Entries in crossplatform (1)


Apesuite Spotlight: The X Object

I just wanted to take a quick moment to point out a bit of the behind the scenes and non-visual utiltiy that Apesuite can bring to Firemonkey.

When we startied working on Apesuite we quickly realized how narrow the Firemonkey framework is in regards to cross platform APIs and system level access.  It was sometimes a case that the APIs were wrapped differently than we expected or not at all.  

To simplify acessing some of this information in a standard way regardless of the operating system, we wrote what we call the X object.  

To use the X object in your applications, all you have to do is include Ape.Utility.CrossPlatform to your uses clause.  Once you do you have access to the following functions:


  1. X.System.FontFamilies - Returns a list of system installed font family names for use with the Firemonkey TFont.
  2. X.System.DPI - Intended to be a cross platform inspection of the current DPI setting, though currently returns a hard coded value of 96. 
  3. X.System.DebugWrite - Writes to the Windows debugger api on Windows and to the terminal on OS X.
  4. X.System.DebugEnabled - Turns on and off the output written with X.System.DebugWrite


  1. X.Files.OpenWithDefault - The provided filename will be open with the default application on the system. For example, if you supply an HTML file, the file may be opened with IE on Windows and Safari on OS X.. or whatever the registered default application is for HTML files.
  2. X.Files.PathFrom - Creates a path using supplied directory and file names to return a path built with the correct delimiter.


  1. X.Env.SearchPath - Returns the currently registered search path on the system.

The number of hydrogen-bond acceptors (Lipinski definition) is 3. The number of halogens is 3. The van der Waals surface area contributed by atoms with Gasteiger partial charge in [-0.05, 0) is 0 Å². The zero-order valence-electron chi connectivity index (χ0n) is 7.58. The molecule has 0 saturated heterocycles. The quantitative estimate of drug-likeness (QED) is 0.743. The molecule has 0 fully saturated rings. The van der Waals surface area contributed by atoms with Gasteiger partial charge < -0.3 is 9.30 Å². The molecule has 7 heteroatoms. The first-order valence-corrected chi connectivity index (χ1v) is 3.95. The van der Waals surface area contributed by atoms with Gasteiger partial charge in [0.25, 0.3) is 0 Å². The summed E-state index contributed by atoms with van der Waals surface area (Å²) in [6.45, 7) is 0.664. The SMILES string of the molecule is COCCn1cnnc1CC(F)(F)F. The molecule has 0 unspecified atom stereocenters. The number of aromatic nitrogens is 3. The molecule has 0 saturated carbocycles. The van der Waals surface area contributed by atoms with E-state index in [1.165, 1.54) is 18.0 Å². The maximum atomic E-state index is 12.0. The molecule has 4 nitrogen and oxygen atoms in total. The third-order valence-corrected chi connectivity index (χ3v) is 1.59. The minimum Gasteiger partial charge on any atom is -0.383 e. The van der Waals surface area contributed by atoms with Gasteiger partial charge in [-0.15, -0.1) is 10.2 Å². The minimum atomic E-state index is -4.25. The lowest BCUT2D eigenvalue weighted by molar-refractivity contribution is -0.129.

2. X.Env.AppFilename - Returns the "app" name of the application.  On OS X this is the application package in which the exe resides.  On Windows, this is the name of the folder in which the exe resides.
  3. X.Env.ExeFilename - Returns the actual filename of the running executable.
  4. X.Env.AppFolder - Returns the folder path to the executable, stopping at the level of the application package on OSX.
  5. X.Env.ExeFolder - Returns the full folder path to the executable.
  6. X.Env.TempFolder - Returns a writable temp folder path that can be used by your application.
  7. X.Env.HomeFolder - Returns the user's writable home folder.  On OS X this equates to /Users/username and on Windows,  C:\Users\username\AppData\Roaming or the appropriate path as set on the system.

This is just the start of what this object will eventually become.  As we find that we need access to something in a simple cross-platform way, we'll be extending this object appropriately.  In the meantime, feel free to use what is there when you are developing your firemonkey applications.